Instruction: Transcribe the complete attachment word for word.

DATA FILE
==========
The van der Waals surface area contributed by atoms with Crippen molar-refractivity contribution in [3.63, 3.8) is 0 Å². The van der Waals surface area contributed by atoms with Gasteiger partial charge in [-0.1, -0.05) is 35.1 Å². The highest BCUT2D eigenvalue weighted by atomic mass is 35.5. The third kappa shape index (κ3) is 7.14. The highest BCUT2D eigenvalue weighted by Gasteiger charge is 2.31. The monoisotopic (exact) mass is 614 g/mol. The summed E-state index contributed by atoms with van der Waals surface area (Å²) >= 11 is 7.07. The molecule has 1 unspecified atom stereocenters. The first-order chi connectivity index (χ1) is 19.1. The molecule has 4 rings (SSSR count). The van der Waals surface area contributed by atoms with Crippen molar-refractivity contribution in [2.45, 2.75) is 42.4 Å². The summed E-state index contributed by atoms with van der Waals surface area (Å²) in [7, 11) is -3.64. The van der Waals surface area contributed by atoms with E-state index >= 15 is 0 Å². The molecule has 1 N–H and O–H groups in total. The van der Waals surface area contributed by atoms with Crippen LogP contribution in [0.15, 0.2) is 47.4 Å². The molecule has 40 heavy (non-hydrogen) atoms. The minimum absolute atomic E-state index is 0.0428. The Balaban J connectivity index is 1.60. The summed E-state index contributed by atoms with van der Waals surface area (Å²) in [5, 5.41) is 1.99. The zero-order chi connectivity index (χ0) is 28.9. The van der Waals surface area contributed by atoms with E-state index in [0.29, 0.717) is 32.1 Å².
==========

The van der Waals surface area contributed by atoms with Crippen molar-refractivity contribution in [3.63, 3.8) is 0 Å². The van der Waals surface area contributed by atoms with Gasteiger partial charge in [-0.1, -0.05) is 35.1 Å². The highest BCUT2D eigenvalue weighted by atomic mass is 35.5. The third kappa shape index (κ3) is 7.14. The highest BCUT2D eigenvalue weighted by Gasteiger charge is 2.31. The monoisotopic (exact) mass is 614 g/mol. The summed E-state index contributed by atoms with van der Waals surface area (Å²) >= 11 is 7.07. The molecule has 1 unspecified atom stereocenters. The first-order chi connectivity index (χ1) is 19.1. The molecule has 4 rings (SSSR count). The van der Waals surface area contributed by atoms with Crippen molar-refractivity contribution in [2.45, 2.75) is 42.4 Å². The summed E-state index contributed by atoms with van der Waals surface area (Å²) in [7, 11) is -3.64. The van der Waals surface area contributed by atoms with E-state index >= 15 is 0 Å². The molecule has 1 N–H and O–H groups in total. The van der Waals surface area contributed by atoms with Crippen LogP contribution in [0.15, 0.2) is 47.4 Å². The molecule has 40 heavy (non-hydrogen) atoms. The minimum absolute atomic E-state index is 0.0428. The Balaban J connectivity index is 1.60. The summed E-state index contributed by atoms with van der Waals surface area (Å²) in [5, 5.41) is 1.99. The zero-order chi connectivity index (χ0) is 28.9. The van der Waals surface area contributed by atoms with E-state index in [0.29, 0.717) is 32.1 Å².